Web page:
Here’s a thorough Sugar Skull makeup tutorial.

What other ideas and resources do you love for teaching about Día de los Muertos? If I missed a favorite activity, let me know in the comments below!

Background Information on Day of the Dead

Day of the Dead began with the Aztecs, Toltecs, and other groups across Mesoamerica. These groups viewed death as a normal part of the cycle of life, and the afterlife as a joyous continuation of existence.

At the time, it was believed that after dying, the departed souls must travel to the Land of the Dead. This was a difficult journey, and families would aid their relatives by offering food and drink. This ritual, Miccaihuitl, was related to harvest festivals and took place in July/August, following the Aztec calendar.

After the arrival of the Spaniards, Catholic beliefs and traditions slowly mingled with these indigenous customs to form the modern holiday we now know as the Day of the Dead. The dates also moved to November 1 and 2 (the dates or All Souls Day and and All Saints Day).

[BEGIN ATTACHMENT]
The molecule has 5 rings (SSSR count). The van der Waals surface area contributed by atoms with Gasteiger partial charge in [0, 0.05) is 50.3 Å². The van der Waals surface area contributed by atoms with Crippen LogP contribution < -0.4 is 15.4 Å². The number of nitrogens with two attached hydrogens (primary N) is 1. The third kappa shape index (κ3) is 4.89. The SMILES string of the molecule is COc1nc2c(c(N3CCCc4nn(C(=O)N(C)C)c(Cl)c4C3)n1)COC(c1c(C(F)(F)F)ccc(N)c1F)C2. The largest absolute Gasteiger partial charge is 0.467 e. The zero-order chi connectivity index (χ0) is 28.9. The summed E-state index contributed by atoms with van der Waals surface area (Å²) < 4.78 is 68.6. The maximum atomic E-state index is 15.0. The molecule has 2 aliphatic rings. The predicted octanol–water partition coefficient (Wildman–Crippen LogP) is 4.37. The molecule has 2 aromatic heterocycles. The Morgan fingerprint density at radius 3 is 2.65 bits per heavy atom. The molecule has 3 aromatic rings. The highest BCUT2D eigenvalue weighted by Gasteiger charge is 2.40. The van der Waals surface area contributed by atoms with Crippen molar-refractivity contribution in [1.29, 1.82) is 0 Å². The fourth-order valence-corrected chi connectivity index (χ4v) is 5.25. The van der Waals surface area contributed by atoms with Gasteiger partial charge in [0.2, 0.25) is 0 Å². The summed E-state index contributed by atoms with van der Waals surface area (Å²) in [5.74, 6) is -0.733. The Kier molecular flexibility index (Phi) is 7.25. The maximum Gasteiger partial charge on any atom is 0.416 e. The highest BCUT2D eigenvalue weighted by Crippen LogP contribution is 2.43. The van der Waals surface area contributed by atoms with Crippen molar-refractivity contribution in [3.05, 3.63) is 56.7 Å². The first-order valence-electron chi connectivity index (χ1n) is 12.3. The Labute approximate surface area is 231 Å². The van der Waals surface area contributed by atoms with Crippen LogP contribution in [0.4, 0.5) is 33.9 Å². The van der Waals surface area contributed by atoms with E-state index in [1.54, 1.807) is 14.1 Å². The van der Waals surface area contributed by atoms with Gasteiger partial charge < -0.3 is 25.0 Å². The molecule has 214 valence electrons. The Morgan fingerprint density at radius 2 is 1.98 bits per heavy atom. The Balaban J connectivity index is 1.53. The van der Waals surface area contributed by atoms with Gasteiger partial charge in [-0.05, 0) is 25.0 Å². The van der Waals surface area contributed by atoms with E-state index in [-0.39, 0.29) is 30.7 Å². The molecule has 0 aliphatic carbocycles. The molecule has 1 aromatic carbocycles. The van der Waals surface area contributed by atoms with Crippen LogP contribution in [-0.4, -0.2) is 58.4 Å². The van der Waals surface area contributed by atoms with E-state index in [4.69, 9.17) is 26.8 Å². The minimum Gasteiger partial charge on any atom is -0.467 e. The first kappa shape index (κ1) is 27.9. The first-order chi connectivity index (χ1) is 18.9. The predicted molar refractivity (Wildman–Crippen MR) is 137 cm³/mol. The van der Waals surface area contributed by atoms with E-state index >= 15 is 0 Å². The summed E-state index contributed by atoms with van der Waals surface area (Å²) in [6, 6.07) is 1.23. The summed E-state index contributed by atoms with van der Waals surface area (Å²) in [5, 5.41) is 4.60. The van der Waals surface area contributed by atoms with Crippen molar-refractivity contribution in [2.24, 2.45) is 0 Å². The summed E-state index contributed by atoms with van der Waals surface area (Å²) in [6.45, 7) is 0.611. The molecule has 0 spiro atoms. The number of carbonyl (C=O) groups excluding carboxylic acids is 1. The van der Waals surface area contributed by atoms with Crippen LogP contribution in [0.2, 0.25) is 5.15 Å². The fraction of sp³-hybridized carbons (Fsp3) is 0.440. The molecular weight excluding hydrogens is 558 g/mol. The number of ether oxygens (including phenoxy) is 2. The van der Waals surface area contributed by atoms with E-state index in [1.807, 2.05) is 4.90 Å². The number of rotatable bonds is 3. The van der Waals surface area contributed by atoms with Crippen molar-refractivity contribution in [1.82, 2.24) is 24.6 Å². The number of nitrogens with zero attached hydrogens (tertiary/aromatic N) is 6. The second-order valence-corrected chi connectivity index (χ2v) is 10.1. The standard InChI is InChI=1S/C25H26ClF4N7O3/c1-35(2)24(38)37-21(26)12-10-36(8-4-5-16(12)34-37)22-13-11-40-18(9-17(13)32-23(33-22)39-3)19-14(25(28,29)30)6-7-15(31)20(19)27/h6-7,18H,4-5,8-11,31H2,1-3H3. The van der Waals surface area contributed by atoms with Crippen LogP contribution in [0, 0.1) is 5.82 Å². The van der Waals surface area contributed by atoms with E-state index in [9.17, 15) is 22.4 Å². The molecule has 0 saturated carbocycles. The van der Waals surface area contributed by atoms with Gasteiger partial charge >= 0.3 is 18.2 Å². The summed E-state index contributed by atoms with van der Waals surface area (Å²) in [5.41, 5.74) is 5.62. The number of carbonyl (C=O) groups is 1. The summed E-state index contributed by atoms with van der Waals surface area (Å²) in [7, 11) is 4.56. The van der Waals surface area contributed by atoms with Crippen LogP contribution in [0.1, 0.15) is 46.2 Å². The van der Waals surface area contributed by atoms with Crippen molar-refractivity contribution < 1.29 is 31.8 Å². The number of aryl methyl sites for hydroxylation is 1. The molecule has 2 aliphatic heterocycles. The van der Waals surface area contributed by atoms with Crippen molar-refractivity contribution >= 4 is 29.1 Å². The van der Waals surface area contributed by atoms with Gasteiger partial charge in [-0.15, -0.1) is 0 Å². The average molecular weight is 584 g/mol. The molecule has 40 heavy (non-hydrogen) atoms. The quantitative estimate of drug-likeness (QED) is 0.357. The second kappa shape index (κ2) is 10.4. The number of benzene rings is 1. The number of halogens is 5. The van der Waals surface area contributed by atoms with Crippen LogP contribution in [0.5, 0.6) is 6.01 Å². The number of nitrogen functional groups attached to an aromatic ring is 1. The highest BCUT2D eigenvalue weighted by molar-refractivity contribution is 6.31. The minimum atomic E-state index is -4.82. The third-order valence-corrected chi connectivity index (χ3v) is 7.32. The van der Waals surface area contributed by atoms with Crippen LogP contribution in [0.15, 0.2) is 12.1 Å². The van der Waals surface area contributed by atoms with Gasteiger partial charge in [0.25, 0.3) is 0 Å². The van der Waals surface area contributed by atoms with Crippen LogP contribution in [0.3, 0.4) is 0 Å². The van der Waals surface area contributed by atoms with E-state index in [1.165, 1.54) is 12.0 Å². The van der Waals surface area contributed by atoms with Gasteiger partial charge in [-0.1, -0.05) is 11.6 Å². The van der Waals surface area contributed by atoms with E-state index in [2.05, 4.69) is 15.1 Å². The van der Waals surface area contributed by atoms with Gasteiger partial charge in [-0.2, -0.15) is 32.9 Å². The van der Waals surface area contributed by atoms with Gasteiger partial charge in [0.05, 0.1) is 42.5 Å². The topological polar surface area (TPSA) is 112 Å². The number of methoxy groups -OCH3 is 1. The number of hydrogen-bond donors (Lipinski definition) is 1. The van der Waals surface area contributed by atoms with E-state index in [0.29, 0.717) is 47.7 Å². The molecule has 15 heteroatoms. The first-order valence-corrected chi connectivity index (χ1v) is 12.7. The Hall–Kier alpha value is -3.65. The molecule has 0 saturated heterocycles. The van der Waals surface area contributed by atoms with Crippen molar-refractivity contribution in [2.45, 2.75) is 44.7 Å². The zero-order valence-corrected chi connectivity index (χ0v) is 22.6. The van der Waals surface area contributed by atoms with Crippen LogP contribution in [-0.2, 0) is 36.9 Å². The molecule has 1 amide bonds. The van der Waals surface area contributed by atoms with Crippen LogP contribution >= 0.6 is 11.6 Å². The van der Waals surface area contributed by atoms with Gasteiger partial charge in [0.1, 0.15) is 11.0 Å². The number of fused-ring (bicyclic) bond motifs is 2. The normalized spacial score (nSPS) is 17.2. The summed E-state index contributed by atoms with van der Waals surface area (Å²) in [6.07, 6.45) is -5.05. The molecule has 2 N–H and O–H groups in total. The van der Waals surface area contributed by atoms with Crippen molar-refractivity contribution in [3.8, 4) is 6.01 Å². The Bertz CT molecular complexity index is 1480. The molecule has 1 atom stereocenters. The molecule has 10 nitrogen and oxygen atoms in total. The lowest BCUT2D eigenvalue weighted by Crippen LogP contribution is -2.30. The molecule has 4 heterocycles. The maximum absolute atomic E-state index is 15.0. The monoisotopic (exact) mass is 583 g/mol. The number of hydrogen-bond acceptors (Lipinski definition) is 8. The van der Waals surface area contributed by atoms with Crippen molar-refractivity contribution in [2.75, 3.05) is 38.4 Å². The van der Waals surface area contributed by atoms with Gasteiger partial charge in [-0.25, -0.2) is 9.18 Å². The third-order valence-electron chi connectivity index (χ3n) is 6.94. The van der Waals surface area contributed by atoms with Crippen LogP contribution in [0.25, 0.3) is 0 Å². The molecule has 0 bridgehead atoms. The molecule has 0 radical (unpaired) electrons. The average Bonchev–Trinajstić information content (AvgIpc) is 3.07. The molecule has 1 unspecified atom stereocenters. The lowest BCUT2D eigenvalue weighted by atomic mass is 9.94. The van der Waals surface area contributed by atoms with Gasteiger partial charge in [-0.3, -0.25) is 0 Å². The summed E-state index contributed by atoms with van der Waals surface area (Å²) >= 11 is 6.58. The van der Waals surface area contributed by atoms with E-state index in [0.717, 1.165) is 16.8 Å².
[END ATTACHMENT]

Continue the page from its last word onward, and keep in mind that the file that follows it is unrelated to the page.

On the Day of the Dead, it’s believed that the border between the spirit world and the real world dissolve. During this brief period, the souls of the dead awaken and return to the living world to feast, drink, dance and play music with their loved ones. In turn, the living family members treat the deceased as honored guests in their celebrations, and leave the deceased’s favorite foods and other offerings at gravesites or on the ofrendas built in their homes.

Some of the Day of the Dead customs were beginning to slip out of fashion in the 20th century. The Mexican government saw a chance for tourism, however, and began promoting the holiday in the 1970s. This coincided with the Chicano movement in the United States, which sought to revive indigenous practices.

As we share these traditions with our students, we can invite them to think about how different cultures view life and death. Since its origins, Día de Muertos has evolved to reflect the culture around it. It will most likely continue to do just that!

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  1. thank you for putting together all these activities, readings and links!! amazing